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Convergence of calls as animals form social bonds, active compensation for noisy communication channels, and the evolution of vocal learning in mammals

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Abstract

The classic evidence for vocal production learning involves imitation of novel. often anthropogenic sounds. Among mammals, this has been reported for dolphins, elephants, harbor seals, and humans. A broader taxonomic distribution has been reported for vocal convergence, where the acoustic properties of calls from different individuals converge when they are housed together in captivity or form social bonds in the wild. Vocal convergence has been demonstrated for animals as diverse as songbirds, parakeets. hummingbirds, bats, elephants. cetaceans, and primates. For most species, call convergence is thought to reflect a group-distinctive identifier, with shared calls reflecting and strengthening social bonds. A ubiquitous function for vocal production learning that is starting to receive attention involves modifying signals to improve communication in a noisy channel. Pooling data on vocal imitation, vocal convergence, and compensation for noise suggests a wider taxonomic distribution of vocal production learning among mammals than has been generally appreciated. The wide taxonomic distribution of this evidence for vocal production learning suggests that perhaps more of the neural underpinnings for vocal production learning are in place in mammals than is usually recognized.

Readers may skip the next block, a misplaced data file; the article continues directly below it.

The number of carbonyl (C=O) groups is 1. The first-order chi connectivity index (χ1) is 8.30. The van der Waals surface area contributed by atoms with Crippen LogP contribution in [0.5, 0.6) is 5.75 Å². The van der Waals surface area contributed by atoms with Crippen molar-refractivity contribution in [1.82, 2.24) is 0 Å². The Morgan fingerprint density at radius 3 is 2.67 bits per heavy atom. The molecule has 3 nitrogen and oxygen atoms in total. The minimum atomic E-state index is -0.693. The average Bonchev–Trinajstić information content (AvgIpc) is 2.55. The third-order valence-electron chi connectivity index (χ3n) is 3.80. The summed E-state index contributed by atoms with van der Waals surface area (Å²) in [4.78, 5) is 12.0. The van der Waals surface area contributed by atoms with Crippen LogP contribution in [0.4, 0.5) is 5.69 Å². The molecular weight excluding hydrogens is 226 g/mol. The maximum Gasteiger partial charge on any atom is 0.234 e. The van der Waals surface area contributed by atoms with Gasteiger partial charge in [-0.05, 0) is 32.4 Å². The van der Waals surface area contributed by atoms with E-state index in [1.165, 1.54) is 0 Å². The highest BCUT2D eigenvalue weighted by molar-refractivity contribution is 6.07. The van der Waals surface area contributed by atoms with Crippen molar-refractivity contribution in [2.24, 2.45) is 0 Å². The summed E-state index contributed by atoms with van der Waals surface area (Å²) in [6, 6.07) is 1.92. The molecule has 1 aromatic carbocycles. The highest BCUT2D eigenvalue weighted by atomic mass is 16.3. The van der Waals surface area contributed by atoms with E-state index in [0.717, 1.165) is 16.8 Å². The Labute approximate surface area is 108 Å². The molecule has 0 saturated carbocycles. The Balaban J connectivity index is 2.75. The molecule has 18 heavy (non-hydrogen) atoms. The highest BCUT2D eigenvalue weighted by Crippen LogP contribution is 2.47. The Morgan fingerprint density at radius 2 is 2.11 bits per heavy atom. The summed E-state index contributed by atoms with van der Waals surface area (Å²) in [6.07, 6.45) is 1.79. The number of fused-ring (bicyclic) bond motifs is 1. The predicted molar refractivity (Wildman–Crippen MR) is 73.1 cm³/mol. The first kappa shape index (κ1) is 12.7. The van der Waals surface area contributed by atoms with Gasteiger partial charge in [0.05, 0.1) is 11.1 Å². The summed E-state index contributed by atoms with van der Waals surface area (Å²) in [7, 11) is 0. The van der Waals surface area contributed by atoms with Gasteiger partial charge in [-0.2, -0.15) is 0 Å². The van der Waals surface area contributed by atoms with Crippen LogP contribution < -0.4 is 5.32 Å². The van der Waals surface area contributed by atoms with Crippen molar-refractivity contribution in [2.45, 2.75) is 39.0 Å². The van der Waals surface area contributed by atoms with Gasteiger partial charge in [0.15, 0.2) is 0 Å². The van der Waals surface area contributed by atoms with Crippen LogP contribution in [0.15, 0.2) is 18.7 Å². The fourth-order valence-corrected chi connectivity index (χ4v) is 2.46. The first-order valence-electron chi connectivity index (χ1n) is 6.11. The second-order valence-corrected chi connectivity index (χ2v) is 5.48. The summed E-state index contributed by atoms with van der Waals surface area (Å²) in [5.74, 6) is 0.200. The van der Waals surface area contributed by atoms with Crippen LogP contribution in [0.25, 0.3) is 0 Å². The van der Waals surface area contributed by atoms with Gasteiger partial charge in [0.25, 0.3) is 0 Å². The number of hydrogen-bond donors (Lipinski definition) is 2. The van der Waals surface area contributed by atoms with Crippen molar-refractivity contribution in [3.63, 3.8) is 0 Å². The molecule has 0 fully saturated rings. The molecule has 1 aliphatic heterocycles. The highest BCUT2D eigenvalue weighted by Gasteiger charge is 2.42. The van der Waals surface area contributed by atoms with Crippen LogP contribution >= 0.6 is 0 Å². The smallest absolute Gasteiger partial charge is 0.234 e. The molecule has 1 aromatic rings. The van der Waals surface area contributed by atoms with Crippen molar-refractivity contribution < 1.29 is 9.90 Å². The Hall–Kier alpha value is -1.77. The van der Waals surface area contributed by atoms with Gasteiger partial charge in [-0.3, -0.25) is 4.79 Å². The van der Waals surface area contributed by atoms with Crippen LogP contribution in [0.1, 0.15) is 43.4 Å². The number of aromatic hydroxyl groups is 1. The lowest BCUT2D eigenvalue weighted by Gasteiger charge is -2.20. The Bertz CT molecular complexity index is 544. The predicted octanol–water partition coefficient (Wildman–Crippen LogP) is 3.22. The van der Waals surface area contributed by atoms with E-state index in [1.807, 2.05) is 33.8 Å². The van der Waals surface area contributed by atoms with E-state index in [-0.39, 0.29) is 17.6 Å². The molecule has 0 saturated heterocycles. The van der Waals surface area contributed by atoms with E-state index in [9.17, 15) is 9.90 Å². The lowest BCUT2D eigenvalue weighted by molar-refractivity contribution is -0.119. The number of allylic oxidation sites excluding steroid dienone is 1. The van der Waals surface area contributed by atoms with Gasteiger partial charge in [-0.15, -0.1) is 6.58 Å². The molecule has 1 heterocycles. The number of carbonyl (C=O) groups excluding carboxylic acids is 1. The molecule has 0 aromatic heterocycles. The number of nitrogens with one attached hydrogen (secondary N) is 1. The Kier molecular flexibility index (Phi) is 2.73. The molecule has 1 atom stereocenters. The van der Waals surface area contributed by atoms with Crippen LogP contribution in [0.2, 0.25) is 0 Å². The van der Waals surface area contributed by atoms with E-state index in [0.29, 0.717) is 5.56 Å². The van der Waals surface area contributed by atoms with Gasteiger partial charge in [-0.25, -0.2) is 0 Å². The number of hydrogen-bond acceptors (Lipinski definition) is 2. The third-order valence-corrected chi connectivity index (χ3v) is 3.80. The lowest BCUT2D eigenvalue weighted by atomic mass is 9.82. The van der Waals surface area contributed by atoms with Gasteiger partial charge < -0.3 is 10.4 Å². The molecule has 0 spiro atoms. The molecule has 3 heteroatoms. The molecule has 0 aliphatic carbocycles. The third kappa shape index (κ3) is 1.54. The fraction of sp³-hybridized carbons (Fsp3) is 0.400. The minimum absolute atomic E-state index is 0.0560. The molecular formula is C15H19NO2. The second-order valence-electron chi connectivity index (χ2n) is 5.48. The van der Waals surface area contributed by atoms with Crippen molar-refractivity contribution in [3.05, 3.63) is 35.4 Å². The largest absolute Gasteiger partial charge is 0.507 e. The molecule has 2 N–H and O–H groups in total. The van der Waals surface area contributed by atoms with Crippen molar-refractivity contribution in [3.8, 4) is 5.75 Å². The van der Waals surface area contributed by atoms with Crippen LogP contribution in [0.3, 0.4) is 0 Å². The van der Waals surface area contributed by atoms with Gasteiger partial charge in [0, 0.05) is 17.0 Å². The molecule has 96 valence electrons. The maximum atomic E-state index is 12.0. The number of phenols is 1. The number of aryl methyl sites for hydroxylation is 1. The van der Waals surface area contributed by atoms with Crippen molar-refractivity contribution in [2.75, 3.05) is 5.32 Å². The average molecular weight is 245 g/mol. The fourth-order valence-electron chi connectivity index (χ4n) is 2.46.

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Original languageEnglish
Pages (from-to)319-331
Number of pages13
JournalJournal of Comparative Psychology
Volume122
Issue number3
DOIs
Publication statusPublished - Aug 2008

    Research areas

  • vocal learning, vocal production learning, vocal convergence, noise compensation, RESIDENT KILLER WHALES, SPEAR-NOSED BATS, BUDGERIGARS MELOPSITTACUS-UNDULATUS, DOPPLER-SHIFT COMPENSATION, PACIFIC SPERM-WHALES, ORCINUS-ORCA, TURSIOPS-TRUNCATUS, SIGNATURE WHISTLES, WILD CHIMPANZEES, ELEPHANT SEALS

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